The Basic Dos And Don’ts of Renting

Finding a property

When you decide on which property to rent, the landlord of the letting agent will charge you a holding deposit worth £100 or more, depending on the place where the space is located. Never forget to get a receipt, because the price would be deducted from your first month’s rent.

Before you move in, it’s also standard procedure for the landlord or letting agent to give you a contract. A generic lease contract in the UK is often labelled as an “Assured Stronghold Tenancy Agreement.” When reading through the contract be sure to lookout for the period of tenancy (a standard contract usually lasts for 6 months to a year), the deposit fee, and how you can get it back, the monthly rent price, and eviction clause.

Here’s a tip. When a contract is handed over to you, don’t sign it right away. Have somebody else look over the clauses, like your parents or friends, because when you hand over a signed contract there’s no going back.

Probably the most contested part of renting is the extra fees. Credit Reference Fees are common extra charges attached with the monthly rent. Landlord or agents charge this fee when they check out your records to see if you’ve had a good or bad history on paying bills. This actually costs just £25 to do, but, most of the time, it pops up in your bill as £100 or more. Now that you know that actual cost of this act, you can negotiate the price down with your letting agent, if your want to save some cash.

A smarter way to get rid of these extra fees altogether is go straight to the landlords themselves. Websites like Gumtree are places where landlords post a vacancy directly.

Home sweet home
Home Sweet Home GeorgianHouseMoving in a rental property is very exciting, but don’t get adrenaline get the best of you. You must first make an inventory of everything from the knobs, the cabinets, bathroom fixture, etc. Don’t be afraid to strike out anything from the list if it appears to be damaged or lost. Take a video of the flat, while you’re doing this, so you have an evidence of the state of the flat when you first got in, and you can also use this as a reference point for the property’s condition when you move out.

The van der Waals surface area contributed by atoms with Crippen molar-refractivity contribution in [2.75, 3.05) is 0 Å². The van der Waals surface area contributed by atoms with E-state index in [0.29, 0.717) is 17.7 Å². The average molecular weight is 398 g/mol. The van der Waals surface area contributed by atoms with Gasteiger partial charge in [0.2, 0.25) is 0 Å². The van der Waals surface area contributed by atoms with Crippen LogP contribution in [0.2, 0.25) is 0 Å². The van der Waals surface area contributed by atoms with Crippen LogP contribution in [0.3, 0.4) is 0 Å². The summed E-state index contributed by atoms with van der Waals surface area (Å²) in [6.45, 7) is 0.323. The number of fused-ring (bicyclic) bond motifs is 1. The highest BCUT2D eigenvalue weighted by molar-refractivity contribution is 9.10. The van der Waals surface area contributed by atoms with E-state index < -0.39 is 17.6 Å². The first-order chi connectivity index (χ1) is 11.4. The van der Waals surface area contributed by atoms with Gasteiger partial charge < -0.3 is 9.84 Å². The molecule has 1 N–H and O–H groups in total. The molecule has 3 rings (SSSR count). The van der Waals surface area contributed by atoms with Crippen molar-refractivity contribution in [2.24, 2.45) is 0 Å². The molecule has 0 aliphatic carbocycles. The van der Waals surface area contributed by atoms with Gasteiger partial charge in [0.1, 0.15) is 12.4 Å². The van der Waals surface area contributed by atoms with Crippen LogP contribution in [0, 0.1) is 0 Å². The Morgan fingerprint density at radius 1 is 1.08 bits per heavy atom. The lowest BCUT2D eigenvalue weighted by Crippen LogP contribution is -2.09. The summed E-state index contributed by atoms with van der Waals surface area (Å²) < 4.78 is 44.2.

Once you’re in the property for rent, the landlords don’t have the right to turn up any time. They need to give you a 24 hour notice before showing up, since the property is yours for the time being.

Also, here are some basic things to remember during your lease period:

  • Pay the rent on time. Paying it late or not at all is the easiest way to for the landlord to kick you out.
  • Behave like a responsible person. If you want to repaint the room, make sure to get permission from the landlord first.
  • Don’t be a nuisance to other tenants. It could count as anti-social behavior and can also be a cause for your eviction.
  • Never sublet to anyone and operate a business from the rental property. Do these 2 acts without permission from the landlord, and he can and will kick you out.

Moving out

There are so many reasons why people move out, but whatever your excuse, be sure to get the place properly cleaned in order to get the deposit fee back. Other things you have to look out for are cleaning and exit fees on the house. Remember that the landlord or his agent couldn’t charge you for the normal wear and tear of the property, but they can charge you for things that you’ve broken during your stay.

If you ever find yourself in the position where the landlord refuses to, despite proving that the property is spick and span, you can turnover this grievance to Tenancy Deposit Protection Scheme.

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